Washington, D.C.—Uruguay’s House of Representatives is expected to vote as soon as tomorrow on a bill that would legalize and regulate the country’s marijuana market. House passage would signify a major step forward for the country’s landmark marijuana policy reform. The bill would then head for debate in the Senate, where approval is considered likely, and then to the desk of President José Mujica, who has supported the initiative from the start.
Uruguay’s proposal is as carefully crafted as it is bold, and has garnered the support of respected international figures such as former Brazilian President Fernando Henrique Cardoso, as well as a green light from the Secretary General of the Organization of American States (OAS), José Miguel Insulza. If Uruguay ultimately approves the measure, the country would provide company for the U.S. states of Colorado and Washington, which approved ballot initiatives to legalize and regulate marijuana on Election Day in November 2012.
“Like the voters in Colorado and Washington, Uruguay’s leaders are rejecting the false equation between marijuana prohibition and marijuana control, opting for a framework that aims to take a lucrative market out of criminal hands and put it within the regulatory control of the state,” said John Walsh, a drug policy expert at the Washington Office on Latin America (WOLA). “This departure from the status quo offers tremendous opportunities to improve our management of drug markets—minimizing the harms that drugs can cause, but also reducing the enormous damage generated by drug control policies themselves.”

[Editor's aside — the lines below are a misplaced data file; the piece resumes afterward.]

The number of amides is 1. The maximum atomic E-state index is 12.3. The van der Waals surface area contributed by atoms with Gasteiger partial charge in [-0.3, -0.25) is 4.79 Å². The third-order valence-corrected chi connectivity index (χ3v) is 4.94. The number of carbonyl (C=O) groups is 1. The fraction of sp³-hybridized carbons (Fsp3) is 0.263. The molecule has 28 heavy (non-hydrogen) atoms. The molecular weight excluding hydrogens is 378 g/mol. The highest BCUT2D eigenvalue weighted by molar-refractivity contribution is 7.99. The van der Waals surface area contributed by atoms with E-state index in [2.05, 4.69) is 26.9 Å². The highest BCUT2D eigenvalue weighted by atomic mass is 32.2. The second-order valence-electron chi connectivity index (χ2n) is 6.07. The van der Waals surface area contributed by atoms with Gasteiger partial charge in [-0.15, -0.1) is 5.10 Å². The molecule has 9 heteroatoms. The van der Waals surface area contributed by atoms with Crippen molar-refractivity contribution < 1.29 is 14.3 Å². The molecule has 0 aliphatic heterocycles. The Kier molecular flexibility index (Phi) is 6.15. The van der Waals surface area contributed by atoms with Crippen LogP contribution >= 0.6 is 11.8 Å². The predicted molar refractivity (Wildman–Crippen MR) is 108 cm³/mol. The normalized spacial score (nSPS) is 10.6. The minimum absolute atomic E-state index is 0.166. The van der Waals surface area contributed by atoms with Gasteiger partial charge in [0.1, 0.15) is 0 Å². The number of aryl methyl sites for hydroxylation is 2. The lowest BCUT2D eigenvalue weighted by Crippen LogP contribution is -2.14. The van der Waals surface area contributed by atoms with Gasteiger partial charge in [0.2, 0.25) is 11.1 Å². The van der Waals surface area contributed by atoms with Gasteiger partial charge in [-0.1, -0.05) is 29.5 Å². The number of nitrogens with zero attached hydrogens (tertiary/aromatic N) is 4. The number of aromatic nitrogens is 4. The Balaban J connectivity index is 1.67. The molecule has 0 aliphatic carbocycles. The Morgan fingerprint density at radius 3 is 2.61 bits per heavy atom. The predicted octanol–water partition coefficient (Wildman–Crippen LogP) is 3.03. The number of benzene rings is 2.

For more analysis of Uruguay’s proposal to legalize and regulate marijuana and the upcoming vote, please contact:
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